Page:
There seems to be no perfect definition: sources tend to give descriptions or examples. It does not depend on denomination, though different denominations might focus on different things.
The tension is, roughly, between the facts that:
- Christ came and redeemed us by His Sacrifice; now we are Christians, living in this present world, with duties to love God and others
- Christ has not yet come again, all has not yet come to pass; we are not yet at the end, though as Christians we strive towards it
This tension is not necessarily a bad thing. If there is concern, it is perhaps with directing ourselves properly. For example, a person might focus too much on yearning for heaven, feeling too strongly its absence in this world, and fall into neglecting or even despising worldly Christian duties and life. Or an individual might commit too much to this world, perhaps trying to solve its problems, or feeling too crushed by its problems, and forget where we are all going. Or an individual might feel no tension at all, no pull towards either good thing -- or too much of a pull from both directions. These are just examples: they're a bit at the extreme ends of the spectrum, and might be off the mark in certain contexts.
(end - the rest of this answer gives examples of usage in articles centered on various denominations)
From The Modern Eschatological Debate (pdf), in the Evangelical Quarterly:
That is just the way in which it is given in Calvin, for with him
every doctrine entails what we now call the eschatological
[...] That means that the eschatological tension that reached its acutest point in the person and work of the Mediator is enshrined in the tension between justus et peccator and between real presence and bread and wine. To the word of justification the sacraments add the pressure of imminence so that the two together on their Christological basis contain the heart of eschatology.
From an article in the Journal of Lutheran Ethics:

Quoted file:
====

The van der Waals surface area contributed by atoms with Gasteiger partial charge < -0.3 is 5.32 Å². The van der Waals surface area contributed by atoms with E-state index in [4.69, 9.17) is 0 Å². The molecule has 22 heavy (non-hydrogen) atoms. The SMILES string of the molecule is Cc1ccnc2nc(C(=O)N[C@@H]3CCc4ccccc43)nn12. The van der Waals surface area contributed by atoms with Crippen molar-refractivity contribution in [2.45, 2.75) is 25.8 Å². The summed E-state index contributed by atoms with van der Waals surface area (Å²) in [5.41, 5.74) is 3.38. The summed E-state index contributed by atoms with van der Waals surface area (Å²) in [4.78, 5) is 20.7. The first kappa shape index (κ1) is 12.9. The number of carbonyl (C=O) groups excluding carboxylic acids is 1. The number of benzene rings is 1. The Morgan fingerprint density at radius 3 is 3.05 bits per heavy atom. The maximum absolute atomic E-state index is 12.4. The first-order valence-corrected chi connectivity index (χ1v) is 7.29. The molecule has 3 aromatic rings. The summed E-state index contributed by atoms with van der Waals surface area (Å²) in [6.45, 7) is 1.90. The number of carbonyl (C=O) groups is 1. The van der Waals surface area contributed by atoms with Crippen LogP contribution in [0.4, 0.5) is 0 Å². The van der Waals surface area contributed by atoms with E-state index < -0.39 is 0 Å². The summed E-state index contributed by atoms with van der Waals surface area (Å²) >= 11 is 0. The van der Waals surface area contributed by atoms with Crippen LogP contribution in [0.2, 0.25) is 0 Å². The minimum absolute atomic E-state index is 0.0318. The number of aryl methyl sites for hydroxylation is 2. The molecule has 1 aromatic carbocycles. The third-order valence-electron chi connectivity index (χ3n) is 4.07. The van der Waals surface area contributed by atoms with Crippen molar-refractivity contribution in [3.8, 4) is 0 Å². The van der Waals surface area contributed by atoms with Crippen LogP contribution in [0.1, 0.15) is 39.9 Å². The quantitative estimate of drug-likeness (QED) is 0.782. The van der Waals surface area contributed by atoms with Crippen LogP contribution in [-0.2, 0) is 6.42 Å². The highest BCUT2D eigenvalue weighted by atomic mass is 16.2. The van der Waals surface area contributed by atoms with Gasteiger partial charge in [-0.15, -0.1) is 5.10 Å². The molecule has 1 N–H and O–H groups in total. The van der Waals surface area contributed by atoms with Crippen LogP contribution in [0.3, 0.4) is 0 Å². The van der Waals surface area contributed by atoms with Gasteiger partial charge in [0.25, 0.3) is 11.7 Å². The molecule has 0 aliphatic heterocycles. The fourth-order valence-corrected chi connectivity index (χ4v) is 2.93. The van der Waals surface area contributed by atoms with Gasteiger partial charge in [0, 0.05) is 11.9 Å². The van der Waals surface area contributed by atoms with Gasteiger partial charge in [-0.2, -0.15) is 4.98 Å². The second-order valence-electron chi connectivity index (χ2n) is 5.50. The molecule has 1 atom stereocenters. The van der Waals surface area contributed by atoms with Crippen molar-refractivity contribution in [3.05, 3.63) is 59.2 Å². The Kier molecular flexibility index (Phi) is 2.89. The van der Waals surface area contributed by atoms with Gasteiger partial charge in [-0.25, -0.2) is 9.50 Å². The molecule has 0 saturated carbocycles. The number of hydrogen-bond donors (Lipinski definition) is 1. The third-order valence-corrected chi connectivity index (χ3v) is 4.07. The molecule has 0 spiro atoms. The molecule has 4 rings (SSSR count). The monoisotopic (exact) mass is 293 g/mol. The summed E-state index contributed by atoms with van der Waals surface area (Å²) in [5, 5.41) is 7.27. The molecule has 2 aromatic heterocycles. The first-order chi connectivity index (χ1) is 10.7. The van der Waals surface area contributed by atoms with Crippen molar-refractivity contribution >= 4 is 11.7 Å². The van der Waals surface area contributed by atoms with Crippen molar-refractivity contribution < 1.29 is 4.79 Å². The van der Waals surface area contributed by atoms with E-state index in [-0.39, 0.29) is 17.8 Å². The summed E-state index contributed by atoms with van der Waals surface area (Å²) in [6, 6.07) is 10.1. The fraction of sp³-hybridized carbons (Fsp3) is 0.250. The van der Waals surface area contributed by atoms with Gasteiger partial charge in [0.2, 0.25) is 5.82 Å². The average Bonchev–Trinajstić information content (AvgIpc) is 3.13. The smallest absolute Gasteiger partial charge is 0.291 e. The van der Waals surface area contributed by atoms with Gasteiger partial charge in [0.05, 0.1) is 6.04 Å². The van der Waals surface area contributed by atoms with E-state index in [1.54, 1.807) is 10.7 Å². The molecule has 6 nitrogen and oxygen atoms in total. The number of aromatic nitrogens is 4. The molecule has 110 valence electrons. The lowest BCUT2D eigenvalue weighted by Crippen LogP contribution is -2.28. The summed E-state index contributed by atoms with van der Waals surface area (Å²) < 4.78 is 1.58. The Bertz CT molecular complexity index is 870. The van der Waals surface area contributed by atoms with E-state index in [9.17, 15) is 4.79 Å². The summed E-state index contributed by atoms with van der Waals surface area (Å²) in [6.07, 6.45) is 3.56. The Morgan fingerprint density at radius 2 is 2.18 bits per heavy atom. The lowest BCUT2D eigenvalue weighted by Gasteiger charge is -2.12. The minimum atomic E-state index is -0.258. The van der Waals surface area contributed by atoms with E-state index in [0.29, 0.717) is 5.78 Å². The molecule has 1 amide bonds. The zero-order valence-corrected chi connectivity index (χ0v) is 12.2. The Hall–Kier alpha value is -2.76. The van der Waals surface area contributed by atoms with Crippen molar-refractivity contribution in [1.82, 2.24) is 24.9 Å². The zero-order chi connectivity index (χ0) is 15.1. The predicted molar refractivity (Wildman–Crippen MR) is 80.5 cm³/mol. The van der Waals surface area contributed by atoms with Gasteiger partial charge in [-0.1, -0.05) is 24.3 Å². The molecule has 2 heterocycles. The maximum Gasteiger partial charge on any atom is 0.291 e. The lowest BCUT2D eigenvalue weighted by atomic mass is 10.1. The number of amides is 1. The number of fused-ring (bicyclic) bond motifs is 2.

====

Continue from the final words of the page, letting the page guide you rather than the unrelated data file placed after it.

In Romans 5 Paul writes of the two aeons: the new era that Christ is bringing into the world and the old aeon that is under the rule of law and sin. The same eschatological tension is present in other biblical sources. The new order of Christ is in tension with the old order, yet Christians must live in both. [...]
All major Christian religious traditions recognize in some fashion this tension between Christ and the ongoing societal necessities of the world. They are aware that following Christ and living in the world is no easy task.
(The above article makes comments that some might find misrepresent other traditions, or are biased towards the Lutheran view.)
Pope John Paul II discusses the interplay between this tension and the Eucharist. From Ecclesia de Eucharistia, Church of the Eucharist:
The eschatological tension kindled by the Eucharist expresses and reinforces our communion with the Church in heaven. It is not by chance that the Eastern Anaphoras and the Latin Eucharistic Prayers honour Mary, the ever-Virgin Mother of Jesus Christ our Lord and God, the angels, the holy apostles, the glorious martyrs and all the saints. This is an aspect of the Eucharist which merits greater attention: in celebrating the sacrifice of the Lamb, we are united to the heavenly “liturgy” and become part of that great multitude which cries out: “Salvation belongs to our God who sits upon the throne, and to the Lamb!” (Rev 7:10). [...]
20. A significant consequence of the eschatological tension inherent in the Eucharist is also the fact that it spurs us on our journey through history and plants a seed of living hope in our daily commitment to the work before us. Certainly the Christian vision leads to the expectation of “new heavens” and “a new earth” (Rev 21:1), but this increases, rather than lessens, our sense of responsibility for the world today.
[...] Lastly, the Magnificat reflects the eschatological tension of the Eucharist. Every time the Son of God comes again to us in the “poverty” of the sacramental signs of bread and wine, the seeds of that new history wherein the mighty are “put down from their thrones” and “those of low degree are exalted” (cf. Lk 1:52), take root in the world. Mary sings of the “new heavens” and the “new earth” which find in the Eucharist their anticipation and in some sense their programme and plan.